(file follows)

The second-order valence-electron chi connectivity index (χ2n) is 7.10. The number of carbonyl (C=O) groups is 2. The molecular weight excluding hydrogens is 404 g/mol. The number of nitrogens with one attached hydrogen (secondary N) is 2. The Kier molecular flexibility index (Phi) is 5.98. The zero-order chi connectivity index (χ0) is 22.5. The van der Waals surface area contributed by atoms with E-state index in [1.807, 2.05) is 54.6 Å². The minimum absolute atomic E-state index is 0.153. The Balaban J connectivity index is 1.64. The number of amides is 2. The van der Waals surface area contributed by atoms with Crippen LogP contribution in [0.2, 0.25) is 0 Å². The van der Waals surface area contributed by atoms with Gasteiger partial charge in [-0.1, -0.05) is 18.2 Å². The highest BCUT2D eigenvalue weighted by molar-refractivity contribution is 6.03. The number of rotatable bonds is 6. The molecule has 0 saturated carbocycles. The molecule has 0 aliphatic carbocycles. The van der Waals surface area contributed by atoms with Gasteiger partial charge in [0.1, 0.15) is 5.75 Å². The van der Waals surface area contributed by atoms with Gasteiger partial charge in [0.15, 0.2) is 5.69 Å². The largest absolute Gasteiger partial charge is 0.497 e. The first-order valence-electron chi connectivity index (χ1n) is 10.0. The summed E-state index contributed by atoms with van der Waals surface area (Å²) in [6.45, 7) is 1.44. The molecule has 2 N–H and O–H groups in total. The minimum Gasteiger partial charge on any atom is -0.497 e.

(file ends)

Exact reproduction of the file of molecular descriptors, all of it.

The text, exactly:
The second-order valence-electron chi connectivity index (χ2n) is 7.10. The number of carbonyl (C=O) groups is 2. The molecular weight excluding hydrogens is 404 g/mol. The number of nitrogens with one attached hydrogen (secondary N) is 2. The Kier molecular flexibility index (Phi) is 5.98. The zero-order chi connectivity index (χ0) is 22.5. The van der Waals surface area contributed by atoms with E-state index in [1.807, 2.05) is 54.6 Å². The minimum absolute atomic E-state index is 0.153. The Balaban J connectivity index is 1.64. The number of amides is 2. The van der Waals surface area contributed by atoms with Crippen LogP contribution in [0.2, 0.25) is 0 Å². The van der Waals surface area contributed by atoms with Gasteiger partial charge in [-0.1, -0.05) is 18.2 Å². The highest BCUT2D eigenvalue weighted by molar-refractivity contribution is 6.03. The number of rotatable bonds is 6. The molecule has 0 saturated carbocycles. The molecule has 0 aliphatic carbocycles. The van der Waals surface area contributed by atoms with Gasteiger partial charge in [0.1, 0.15) is 5.75 Å². The van der Waals surface area contributed by atoms with Gasteiger partial charge in [0.15, 0.2) is 5.69 Å². The largest absolute Gasteiger partial charge is 0.497 e. The first-order valence-electron chi connectivity index (χ1n) is 10.0. The summed E-state index contributed by atoms with van der Waals surface area (Å²) in [6.45, 7) is 1.44. The molecule has 2 N–H and O–H groups in total. The minimum Gasteiger partial charge on any atom is -0.497 e.